As the 2012 Summer Olympics are now on in full “speed,” one of my favorite events to follow is the 100m dash. I’m a runner myself - although certainly not at the incredible caliber of Olympic athletes - and I’ve often thought about how running and sprinting has changed in the last 100+ years since the modern Olympic Games started.

For instance, the USA has dominated sprinting in the last 100 years, having the majority of 100m male medalists. However, Usain Bolt – a sprinter from the tiny country of Jamaica – has been in the news recently for his record-breaking time of 9.69 seconds, which was set in the 2008 Summer Games in Beijing. Take a look at this pie chart that illustrates the countries represented by the top 3 male 100m dash medal winners since the first organized summer games in 1896:

It’s also interesting to look at how the 100m times have changed since the start of the modern Olympic Games. The gold medal winner for the men’s 100m dash in 1896, Thomas Burke (USA), ran one heat of the event in 11.80 seconds, and Bolt’s time of 9.69 seconds broke the record in the 2008 games. It definitely seems like the athletes have been getting faster over the years, but I wanted to use Minitab to look at the data. (If you’d like to follow along, you can download my Minitab worksheet here.)

I was able to find the times for each male athlete medal-winner (gold, silver, or bronze) completing the 100m dash in the games occurring between 1900 and 2008, and with a little help from fellow blogger Jim Frost, we graphed the data using a fitted line plot (Stat > Regression > Fitted Line Plot). We excluded data from the 1896 Athens Olympics because it simply didn't fit the model, and runners at that time were still figuring out the fundamentals – such as the best starting stance. The 1896 games also had no official track, and the athletes were running in grass lanes separated only by ropes! However, from the second Olympics in 1900 through 2008, the data fit the model very nicely.

The plot generated a regression line, which made it easy for us to see how well the model fit the data and if there is relationship between time and year:

As you can see from the graph, the fitted regression line is showing a linear decrease, suggesting a constant downward trend for 100m dash times since 1900. The regression equation indicates that on average, the times decrease by 0.01194 seconds per year, or 0.04776 seconds over the years between each Summer Olympics. We can take the average annual decrease and calculate that it takes about 84 years to reduce the average time by one second for the top 3 male 100m dash finishers!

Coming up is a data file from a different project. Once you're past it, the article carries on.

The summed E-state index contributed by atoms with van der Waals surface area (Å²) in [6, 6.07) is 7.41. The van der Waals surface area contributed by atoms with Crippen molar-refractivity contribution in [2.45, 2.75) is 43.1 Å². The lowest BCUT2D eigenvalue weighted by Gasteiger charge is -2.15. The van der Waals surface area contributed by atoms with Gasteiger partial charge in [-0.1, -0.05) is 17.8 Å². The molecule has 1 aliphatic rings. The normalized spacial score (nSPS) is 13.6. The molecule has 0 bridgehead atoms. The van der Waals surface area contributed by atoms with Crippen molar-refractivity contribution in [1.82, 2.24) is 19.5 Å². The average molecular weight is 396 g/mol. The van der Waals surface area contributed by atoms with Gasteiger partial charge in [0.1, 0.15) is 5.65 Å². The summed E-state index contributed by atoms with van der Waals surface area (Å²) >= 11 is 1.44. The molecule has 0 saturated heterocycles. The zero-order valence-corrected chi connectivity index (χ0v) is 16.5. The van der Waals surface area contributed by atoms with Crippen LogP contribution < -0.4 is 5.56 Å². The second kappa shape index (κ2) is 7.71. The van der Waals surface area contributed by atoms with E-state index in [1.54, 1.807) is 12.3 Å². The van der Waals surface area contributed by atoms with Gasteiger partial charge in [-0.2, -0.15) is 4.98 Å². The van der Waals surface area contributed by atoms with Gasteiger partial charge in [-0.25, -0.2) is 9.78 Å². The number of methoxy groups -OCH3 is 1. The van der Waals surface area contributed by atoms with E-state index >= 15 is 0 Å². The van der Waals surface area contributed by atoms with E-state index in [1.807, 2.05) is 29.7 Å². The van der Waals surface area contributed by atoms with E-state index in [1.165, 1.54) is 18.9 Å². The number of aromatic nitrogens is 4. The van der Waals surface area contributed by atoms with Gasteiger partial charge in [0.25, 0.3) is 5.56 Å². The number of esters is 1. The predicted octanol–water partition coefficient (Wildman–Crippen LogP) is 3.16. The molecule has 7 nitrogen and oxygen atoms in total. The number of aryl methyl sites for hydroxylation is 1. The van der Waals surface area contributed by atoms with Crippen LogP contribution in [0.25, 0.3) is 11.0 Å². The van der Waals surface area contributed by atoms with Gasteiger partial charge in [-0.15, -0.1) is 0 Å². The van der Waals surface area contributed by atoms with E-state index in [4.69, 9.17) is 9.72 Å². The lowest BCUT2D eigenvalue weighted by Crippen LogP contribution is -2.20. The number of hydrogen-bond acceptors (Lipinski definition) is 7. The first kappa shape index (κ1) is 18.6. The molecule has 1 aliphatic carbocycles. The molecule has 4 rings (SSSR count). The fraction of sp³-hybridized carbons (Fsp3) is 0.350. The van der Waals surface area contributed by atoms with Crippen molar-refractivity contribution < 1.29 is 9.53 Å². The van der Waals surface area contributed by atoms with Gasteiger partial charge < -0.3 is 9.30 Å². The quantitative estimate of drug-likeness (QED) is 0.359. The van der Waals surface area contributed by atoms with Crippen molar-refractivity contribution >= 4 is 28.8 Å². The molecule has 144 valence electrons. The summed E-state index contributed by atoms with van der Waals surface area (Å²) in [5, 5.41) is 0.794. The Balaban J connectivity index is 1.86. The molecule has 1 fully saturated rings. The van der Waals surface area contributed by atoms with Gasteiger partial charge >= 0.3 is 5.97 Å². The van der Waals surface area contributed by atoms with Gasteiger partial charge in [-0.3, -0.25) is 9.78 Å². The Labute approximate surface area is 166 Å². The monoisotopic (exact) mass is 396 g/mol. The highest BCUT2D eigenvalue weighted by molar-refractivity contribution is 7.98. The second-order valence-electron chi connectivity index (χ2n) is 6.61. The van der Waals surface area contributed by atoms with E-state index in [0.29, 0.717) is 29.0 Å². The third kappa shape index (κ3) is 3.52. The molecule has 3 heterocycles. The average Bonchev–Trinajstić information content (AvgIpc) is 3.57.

Statistically speaking, there’s also a pretty strong relationship between time and year, which is indicated by the R-sq value of 84.4%.

Another interesting point to make about this data is that we found no evidence that reductions in dash times are becoming smaller. It seems that over time the record should become harder to beat, and at some point you’d think that the line above would start to curve and flatten out as runners approach the absolute minimum time. However, there’s no evidence that dash times have reached this point.  It raises a couple of questions: How much are the faster times due to the athletes themselves becoming faster versus improvements in equipment (shoes, track, etc.)? And how much longer can this trend continue before it starts to curve and flatten out?

## Another 100m Dash Record?

Now, to take things a step further, let’s see if Bolt’s Olympics 100m dash record has any chance of being broken this year. Rumor has it that Bolt will be attempting to break his current record!

With General Regression analysis, Minitab calculates a fitted value for 2012 of 9.74670 seconds, which can be interpreted as the predicted average time for this year’s top three finishers. If we look at the 95% Confidence Interval for the prediction, we can see that the top 3 finishers in the final round will have an average time between 9.66856 seconds and 9.82484 seconds.

And, if we construct an upper bound that equals the current Olympic record, we can say with 37% confidence that one finisher’s time this year will be less than the record. That’s not a stellar chance, but it is consistent with a runner breaking the 100m record an average of every 3 Olympics.

Also, consider that this prediction is only based on the historical trend of the data and it doesn’t factor in any specific knowledge about this year’s race, or what type of gear Bolt will be running in, or on what type of track, or with what degree of audience distractions, etc., there might be better odds than the model suggests.

## Faster, Faster!

So it appears that male 100m Olympic dashers have been getting faster over the years. Now, exactly why they have been getting faster is something I’m not so sure about. The faster times could be attributed to advances in technology such as the availability of lightweight shoes and clothes, or even new research on optimal diets and training plans for runners. Timing has improved and the development of starting blocks, which were first used in the 1948 Olympics, could also have something to do with the athlete’s ability to achieve faster times.

It’s also probably safe to say that other Olympic events that are based on speed have seen a similar decrease in times over the years. There’s lots of Olympic event data freely available online, so feel free to use the analysis in this post as a model to analyze how Olympian performance in other events has changed over the years. Let me know what you find out!

Of possible interest:

Has Figure Skating Improved? What Do the Numbers Say?

When Even Cupid Isn’t Accurate Enough: Interval Plots and Olympic Finals

Identical Twins, Rowing, and the Luck of the Lane

Many thanks to Jim for his help with this blog post!